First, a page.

As with the AOTC, if you are using the LLC as part of your college funding strategy, be deliberate about setting the money aside someplace safe until you’re ready to send it to the school in payment of a bill.

Employer Provided Education Assistance

An employer can pay up to $5,250 per year in education expenses tax free. This is the amount that reduces your qualified education expenses. In most cases, if they give you a benefit larger than that, it will be included in your income for tax purposes and thus would not be a reduction to your qualified education expense calculation.

Education Savings Bonds

If you cash in Series EE or Series I Government Bonds, you may be able to avoid paying tax on the interest if your income falls within the applicable limits and you have enough qualified expenses. In this case, qualifying expenses do not include room and board but do include contributions to a 529.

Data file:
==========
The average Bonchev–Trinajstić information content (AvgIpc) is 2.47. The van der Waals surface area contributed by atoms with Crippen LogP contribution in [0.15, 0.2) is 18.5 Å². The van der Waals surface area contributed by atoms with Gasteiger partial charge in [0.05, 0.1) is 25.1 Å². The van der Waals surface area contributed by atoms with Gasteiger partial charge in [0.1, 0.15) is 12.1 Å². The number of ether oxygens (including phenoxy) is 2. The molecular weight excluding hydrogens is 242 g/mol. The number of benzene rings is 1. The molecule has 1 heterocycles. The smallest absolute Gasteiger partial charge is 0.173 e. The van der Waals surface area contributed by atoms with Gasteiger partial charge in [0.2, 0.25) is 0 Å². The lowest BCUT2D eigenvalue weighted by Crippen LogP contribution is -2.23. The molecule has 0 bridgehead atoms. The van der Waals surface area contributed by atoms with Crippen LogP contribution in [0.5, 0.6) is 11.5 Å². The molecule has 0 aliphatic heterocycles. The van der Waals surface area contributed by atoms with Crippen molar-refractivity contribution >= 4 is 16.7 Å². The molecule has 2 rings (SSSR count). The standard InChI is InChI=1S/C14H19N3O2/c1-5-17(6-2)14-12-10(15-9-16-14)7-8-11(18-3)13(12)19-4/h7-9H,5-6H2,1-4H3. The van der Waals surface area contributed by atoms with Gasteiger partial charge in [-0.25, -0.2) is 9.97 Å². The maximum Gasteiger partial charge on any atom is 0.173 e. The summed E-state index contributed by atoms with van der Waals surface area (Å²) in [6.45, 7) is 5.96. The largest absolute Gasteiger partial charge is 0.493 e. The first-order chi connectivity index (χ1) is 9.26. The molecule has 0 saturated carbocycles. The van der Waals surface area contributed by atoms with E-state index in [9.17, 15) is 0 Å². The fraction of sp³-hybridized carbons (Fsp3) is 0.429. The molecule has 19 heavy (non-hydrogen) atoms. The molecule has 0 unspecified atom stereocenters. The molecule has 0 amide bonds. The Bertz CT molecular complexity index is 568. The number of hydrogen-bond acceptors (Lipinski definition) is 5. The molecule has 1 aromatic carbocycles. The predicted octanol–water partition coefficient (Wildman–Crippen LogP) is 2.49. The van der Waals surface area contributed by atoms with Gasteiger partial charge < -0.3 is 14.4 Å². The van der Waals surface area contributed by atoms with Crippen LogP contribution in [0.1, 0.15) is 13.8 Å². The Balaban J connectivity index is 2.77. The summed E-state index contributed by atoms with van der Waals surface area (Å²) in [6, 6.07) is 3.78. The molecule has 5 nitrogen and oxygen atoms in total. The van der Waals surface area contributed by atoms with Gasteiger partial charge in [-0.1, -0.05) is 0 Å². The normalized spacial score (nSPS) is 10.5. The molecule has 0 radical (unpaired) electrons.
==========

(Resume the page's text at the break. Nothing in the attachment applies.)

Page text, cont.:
529 Withdrawals

To get the benefit from your 529 savings, you’ll need to make sure you use it on eligible expenses for college which you haven’t used for your AOTC credit (if applicable) or other tax advantaged sources. Otherwise, you have a few limited options for taking the money out penalty free and you would have to change the beneficiary to a close family member and then use it on eligible expenses to take the funds out tax and penalty free.

For the freshman year, this means taking funds out of a 529 in the parent’s or student’s name with the student listed as the designated beneficiary. As the law is currently written, a 529 in a grandparent’s name should be used in years 3 and 4 if you need to avoid the negative effect that untaxed income has on your family’s EFC or Expected Family Contribution as calculated by the FAFSA. If your family EFC is already too high for you to qualify for any aid, then there is no need to distinguish between a 529 held in a grandparent’s or parent’s name. Also, changes are coming to the FAFSA over the next few years, and this treatment of grandparent 529 contributions to pay for college will no longer be a cause for concern when it comes to the FAFSA and EFC calculation.

Coverdell Withdrawals

I think in all my experience working with people on college savings I’ve only encountered one family who had been making Coverdell contributions, so if you need to know more on that, find it here.